Library hosts a trio of multicultural programs

04 Oct 2019 | 11:25

The Albert Wisner Public Library is presenting a trio of multicultural programs from around the world and at home in the upcoming weeks.

These programs are free and open to the public. Registration is requested.

To register to attend, visit albertwisnerlibrary.org or call the Library at (845) 986-1047.

Around the World in 30 Instruments

Sunday, Oct. 20, at 2 p.m.

Around the World in 30 Instruments is a multi-cultural educational concert presenting traditional music from Ireland, Scotland, England, Medieval and Renaissance Europe, the Americas and India, using more than 30 instruments including hammered and mountain dulcimer, mandolin, mandolin, bouzouki, Medieval and Renaissance woodwinds, recorders, tin whistles, spoons, banjo, North Indian Sitar, Medieval Psaltery, the Andean Charango, Irish Bodhran, African Doumbek, Native American flutes and vocals.

Truly a concert for all ages.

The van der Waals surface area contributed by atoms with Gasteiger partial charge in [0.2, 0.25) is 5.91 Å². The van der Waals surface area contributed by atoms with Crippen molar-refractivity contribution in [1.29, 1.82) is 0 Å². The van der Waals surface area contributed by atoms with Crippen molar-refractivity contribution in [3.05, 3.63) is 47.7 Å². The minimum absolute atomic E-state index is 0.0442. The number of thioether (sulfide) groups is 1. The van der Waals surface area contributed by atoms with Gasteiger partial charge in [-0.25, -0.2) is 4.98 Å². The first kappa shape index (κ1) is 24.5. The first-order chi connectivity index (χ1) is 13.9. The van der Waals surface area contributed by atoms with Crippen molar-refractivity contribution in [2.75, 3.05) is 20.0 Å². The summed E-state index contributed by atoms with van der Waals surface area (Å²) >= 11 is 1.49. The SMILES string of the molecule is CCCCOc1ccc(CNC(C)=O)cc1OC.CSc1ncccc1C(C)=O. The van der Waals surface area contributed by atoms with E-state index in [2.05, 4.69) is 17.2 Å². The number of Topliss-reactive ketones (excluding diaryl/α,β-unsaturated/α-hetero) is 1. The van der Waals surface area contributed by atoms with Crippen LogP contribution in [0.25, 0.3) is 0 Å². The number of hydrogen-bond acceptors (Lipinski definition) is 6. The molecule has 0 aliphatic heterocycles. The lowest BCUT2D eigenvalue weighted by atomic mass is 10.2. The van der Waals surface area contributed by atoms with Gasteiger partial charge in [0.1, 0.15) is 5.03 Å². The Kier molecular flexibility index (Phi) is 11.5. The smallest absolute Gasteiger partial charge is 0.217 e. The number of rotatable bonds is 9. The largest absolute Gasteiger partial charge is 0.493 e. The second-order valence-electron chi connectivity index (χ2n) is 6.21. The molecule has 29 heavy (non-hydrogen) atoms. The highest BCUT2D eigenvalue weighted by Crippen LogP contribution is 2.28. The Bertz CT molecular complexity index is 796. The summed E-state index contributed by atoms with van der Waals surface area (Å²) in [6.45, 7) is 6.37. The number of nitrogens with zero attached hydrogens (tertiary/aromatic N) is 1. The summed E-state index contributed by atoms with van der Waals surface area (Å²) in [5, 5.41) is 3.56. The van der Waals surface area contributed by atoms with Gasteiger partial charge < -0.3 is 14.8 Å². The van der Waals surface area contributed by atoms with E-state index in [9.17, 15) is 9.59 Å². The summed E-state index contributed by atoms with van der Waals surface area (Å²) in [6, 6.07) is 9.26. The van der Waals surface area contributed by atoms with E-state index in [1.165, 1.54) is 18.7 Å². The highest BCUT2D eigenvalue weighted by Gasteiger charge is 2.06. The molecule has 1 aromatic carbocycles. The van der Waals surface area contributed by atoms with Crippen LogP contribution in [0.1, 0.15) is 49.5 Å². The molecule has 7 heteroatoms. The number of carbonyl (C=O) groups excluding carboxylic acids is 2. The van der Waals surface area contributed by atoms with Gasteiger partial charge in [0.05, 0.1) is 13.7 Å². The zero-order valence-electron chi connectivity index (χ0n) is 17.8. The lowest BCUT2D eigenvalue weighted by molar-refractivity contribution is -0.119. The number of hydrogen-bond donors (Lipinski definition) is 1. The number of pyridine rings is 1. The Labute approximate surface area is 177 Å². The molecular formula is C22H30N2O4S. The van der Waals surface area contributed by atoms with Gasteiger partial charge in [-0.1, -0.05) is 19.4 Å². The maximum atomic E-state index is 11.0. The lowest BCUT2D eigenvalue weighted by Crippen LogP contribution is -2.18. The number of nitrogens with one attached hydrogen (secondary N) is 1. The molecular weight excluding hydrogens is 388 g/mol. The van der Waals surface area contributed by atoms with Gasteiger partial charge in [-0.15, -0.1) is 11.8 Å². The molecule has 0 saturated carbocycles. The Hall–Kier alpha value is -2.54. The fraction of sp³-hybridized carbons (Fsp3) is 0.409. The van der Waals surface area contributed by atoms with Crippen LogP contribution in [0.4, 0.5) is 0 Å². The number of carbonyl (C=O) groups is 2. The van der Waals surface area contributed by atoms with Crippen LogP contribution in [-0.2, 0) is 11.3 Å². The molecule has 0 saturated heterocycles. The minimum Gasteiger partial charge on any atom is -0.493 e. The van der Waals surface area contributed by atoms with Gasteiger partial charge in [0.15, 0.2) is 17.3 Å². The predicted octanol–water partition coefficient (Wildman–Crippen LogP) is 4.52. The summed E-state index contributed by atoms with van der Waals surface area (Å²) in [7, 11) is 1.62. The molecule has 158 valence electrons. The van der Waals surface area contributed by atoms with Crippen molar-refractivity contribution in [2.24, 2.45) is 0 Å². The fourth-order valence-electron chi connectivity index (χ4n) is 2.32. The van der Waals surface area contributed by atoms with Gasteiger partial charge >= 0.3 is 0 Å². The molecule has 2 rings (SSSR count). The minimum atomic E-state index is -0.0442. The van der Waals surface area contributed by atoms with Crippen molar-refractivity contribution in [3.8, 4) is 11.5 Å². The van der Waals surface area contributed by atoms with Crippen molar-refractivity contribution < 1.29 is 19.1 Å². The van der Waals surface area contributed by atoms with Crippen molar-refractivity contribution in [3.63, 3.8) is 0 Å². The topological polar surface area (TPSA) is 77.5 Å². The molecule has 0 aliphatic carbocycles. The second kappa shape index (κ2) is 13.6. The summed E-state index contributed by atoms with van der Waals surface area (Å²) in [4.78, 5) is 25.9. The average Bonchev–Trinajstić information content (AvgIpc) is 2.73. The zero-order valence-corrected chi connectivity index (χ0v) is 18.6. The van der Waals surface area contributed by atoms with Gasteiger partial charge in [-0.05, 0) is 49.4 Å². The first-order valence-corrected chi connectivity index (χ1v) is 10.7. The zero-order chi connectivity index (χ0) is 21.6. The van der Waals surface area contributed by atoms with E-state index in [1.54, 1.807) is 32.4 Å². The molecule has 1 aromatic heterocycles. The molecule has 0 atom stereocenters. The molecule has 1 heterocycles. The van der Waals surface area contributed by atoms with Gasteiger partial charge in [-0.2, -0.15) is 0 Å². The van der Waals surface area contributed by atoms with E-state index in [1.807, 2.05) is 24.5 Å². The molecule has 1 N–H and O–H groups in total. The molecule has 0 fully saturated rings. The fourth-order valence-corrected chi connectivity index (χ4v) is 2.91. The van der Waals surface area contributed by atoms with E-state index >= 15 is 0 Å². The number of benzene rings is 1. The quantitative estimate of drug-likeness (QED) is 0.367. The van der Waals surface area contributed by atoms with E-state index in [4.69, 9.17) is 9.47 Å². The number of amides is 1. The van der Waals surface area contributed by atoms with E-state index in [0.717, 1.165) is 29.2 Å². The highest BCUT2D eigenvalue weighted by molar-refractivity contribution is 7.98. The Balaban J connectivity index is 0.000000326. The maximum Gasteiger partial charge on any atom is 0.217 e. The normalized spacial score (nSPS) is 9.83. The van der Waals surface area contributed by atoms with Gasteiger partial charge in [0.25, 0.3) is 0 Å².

The husband/wife duo of Aodh Og O’Tuama from Cork, Ireland, and Christy Martin from California have been touring in the United States and Ireland since 1997 as Four Shillings Short.

They are independent folk-artists who perform 150 concerts a year, have released 12 recordings and live as full-time Troubadours, traveling from town to town performing at music festivals, theatres and performing arts centers, folk societies, libraries, house concerts and schools.

This performance is made possible by a gift to the Albert Wisner Public Library Foundation by Glenn P. and Susan D. Dickes.

Reindeers and Shamans and Camels, oh my

Wednesday, Oct. 30, at 6:30 p.m.

Join researcher and Warwick native Jay Westerveld for a photo-filled discussion of Mongolia, the cradle of Native American culture, Shamanism, Attila the Hun and Ghenghis Khan. Westerveld has been studying the cultural and natural history of Mongolia since 2015. He has lived among the various ethnic groups of Mongolia and has studied their customs for years.

Native American contributions

Thursday, Nov. 7, at 6:30 p.m.

If you peel back the layers of American history, you will find roots in Native America. Many of our foods, tools, medicines and governmental structures are derived from Native America.

Join Reuben Fast Horse as he shares his knowledge of the contributions of the people of the First Nations. Reuben Fast Horse, born on the Standing Rock Sioux Reservation, is a traditional Lakota singer, dancer, flutist, drummer, craftsman, storyteller and educator.